Tuesday, February 05, 2008
An article in the Christian Science Monitor discusses the meaning and possible future ramifications of the Huckabee candidacy and pretty well hits the nail on the head. In fact, except for not explicitly stating that Christianity is more compatible with socialism than with secular, American values, it makes many of the same points Objectivists have for years about the threat posed by the increased influence of religion on our culture:
Huckabee's supporters glimpse in him the archetype of the "new evangelical" -- a truer representative of the "compassionate conservatism" that Bush preached but never practiced. In fact, Huckabee's seemingly novel mix of moral conservatism and economic populism owes more to the 19th century than the 21st.Huckabee's candidacy thus represents both a danger and an opportunity. Obviously, his candidacy (which is hardly unique in adopting leftist positions) represents a "proof of concept" for the Democrats, who had already begun to pander to religious voters long ago. The opportunity it represents will be difficult to capitalize upon, as a recent historical parallel will indicate.
During the Second Great Awakening, revivalists such as Charles Finney led a national movement to transform the young republic on an expansive set of issues. Some of them -- abolition and women's rights, for instance -- would today be called "progressive"; others -- such as temperance or religious education -- come closer to what we think of as "conservative."
Those who accuse Huckabee of falling prey to "liberal values" betray an ignorance of evangelical history. By transcending the false division between "moral values" and "social justice," Huckabee actually represents a return to a more broad-based and less ideological brand of evangelical politics, one that [predates] the modern split between liberals and fundamentalists that became so pronounced during the later 20th century.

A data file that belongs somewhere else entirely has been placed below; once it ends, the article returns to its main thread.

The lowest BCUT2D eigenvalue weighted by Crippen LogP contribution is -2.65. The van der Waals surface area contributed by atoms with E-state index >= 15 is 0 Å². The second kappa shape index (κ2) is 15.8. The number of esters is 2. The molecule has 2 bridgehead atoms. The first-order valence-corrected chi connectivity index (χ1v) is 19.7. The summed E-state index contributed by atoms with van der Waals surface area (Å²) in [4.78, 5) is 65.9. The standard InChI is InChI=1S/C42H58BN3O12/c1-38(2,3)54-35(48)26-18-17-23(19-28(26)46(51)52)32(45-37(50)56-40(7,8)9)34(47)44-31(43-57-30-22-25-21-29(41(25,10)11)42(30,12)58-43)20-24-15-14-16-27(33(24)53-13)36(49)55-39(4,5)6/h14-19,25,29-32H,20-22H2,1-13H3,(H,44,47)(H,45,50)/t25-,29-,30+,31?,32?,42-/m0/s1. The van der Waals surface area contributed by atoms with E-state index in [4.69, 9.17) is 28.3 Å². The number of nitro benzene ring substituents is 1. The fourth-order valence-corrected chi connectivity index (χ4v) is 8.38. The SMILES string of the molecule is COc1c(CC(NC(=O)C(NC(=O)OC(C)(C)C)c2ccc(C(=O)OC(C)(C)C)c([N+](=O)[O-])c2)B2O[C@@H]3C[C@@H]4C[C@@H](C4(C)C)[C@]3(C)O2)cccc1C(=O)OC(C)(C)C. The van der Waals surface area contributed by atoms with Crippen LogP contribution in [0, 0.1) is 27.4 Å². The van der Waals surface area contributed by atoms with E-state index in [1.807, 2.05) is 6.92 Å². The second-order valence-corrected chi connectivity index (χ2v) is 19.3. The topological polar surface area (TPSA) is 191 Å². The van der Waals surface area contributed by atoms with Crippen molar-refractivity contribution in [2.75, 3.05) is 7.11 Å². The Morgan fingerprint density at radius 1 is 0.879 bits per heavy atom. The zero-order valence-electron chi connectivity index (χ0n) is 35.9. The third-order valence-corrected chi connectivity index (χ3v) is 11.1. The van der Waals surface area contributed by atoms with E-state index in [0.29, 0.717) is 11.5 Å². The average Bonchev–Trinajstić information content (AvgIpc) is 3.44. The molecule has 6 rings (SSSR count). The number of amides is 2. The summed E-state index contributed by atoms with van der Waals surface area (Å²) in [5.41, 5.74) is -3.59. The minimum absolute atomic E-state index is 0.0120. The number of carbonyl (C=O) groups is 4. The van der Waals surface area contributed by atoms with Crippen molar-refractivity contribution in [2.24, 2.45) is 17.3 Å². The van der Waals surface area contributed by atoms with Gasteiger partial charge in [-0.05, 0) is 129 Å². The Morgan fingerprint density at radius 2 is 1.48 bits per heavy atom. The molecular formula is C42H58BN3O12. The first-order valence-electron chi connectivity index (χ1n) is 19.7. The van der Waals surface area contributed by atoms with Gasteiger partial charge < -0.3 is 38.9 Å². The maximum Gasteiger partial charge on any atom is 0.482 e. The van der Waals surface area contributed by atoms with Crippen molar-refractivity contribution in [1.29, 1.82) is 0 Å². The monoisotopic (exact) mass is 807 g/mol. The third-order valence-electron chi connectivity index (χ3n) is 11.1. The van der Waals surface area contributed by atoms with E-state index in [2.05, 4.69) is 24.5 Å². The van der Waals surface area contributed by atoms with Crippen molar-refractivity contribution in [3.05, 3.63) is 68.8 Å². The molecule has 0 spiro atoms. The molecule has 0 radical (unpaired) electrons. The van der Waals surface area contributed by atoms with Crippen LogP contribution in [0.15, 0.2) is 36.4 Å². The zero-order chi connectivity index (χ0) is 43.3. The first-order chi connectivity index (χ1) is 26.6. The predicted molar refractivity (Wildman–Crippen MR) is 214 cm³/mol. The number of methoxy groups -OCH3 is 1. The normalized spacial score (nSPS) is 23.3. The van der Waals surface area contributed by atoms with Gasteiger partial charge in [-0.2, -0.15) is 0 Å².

Perhaps the reason that Huckabee has struck fear in the hearts of so many Republicans and old-guard fundamentalists is less ideological than pragmatic. The evangelical groundswell that plucked Huckabee from obscurity during the Iowa caucuses demonstrated the viability of a Republican candidate who represents Evangelicals but who also believes that the state has a positive and necessary role to play in the lives of citizens, especially those whom Jesus called "the least of these." [bold added]
As the threat religion poses to personal freedom becomes more evident over time, it will be opposed by a coalition of interests much like the threat to economic freedom posed by socialists was, particularly after the failed Presidency of Jimmy Carter. In the short run, then, a full-tilt implementation of a religious political agenda will run into stiff opposition. But as anyone who remembers the "stagflation" of the Carter years (and the rise to power of the conservative coalition) can sadly attest, such ideologically inconsistent opposition is ultimately doomed to failure.
For example: What happened to dismantling the welfare state "brick by brick", as I recall one Republican figure saying as recently as 1994? The Republicans did not base their opposition to socialism on anything deeper than a sense-of-life, emotional level and when push came to shove -- that is, when the necessity of cutting social services conflicted with altruistic moral ideals -- socialism won because it was regarded as moral.
Then as now -- and always -- the practical results of bad philosophical ideas put into practice will go only so far in preventing people who still hold said ideas from putting them into practice, thereby eroding our freedom (and therefore endangering our lives). Our only chance is to take full advantage of whatever slowness there is in the destruction of freedom -- by working overtime to challenge on a fundamental level the bad ideas floating around in the culture and giving rise to the problem.
Specifically, until the intimate connection between faith and force and the necessity of the free exercise of reason to one's own life are commonly understood by the man on the street, our society will be especially vulnerable to the threat posed by people like Huckabee -- people who proudly admit that they have no basis whatsoever for the ideals they profess, and yet hope to use the apparatus of the state to implement these ideals.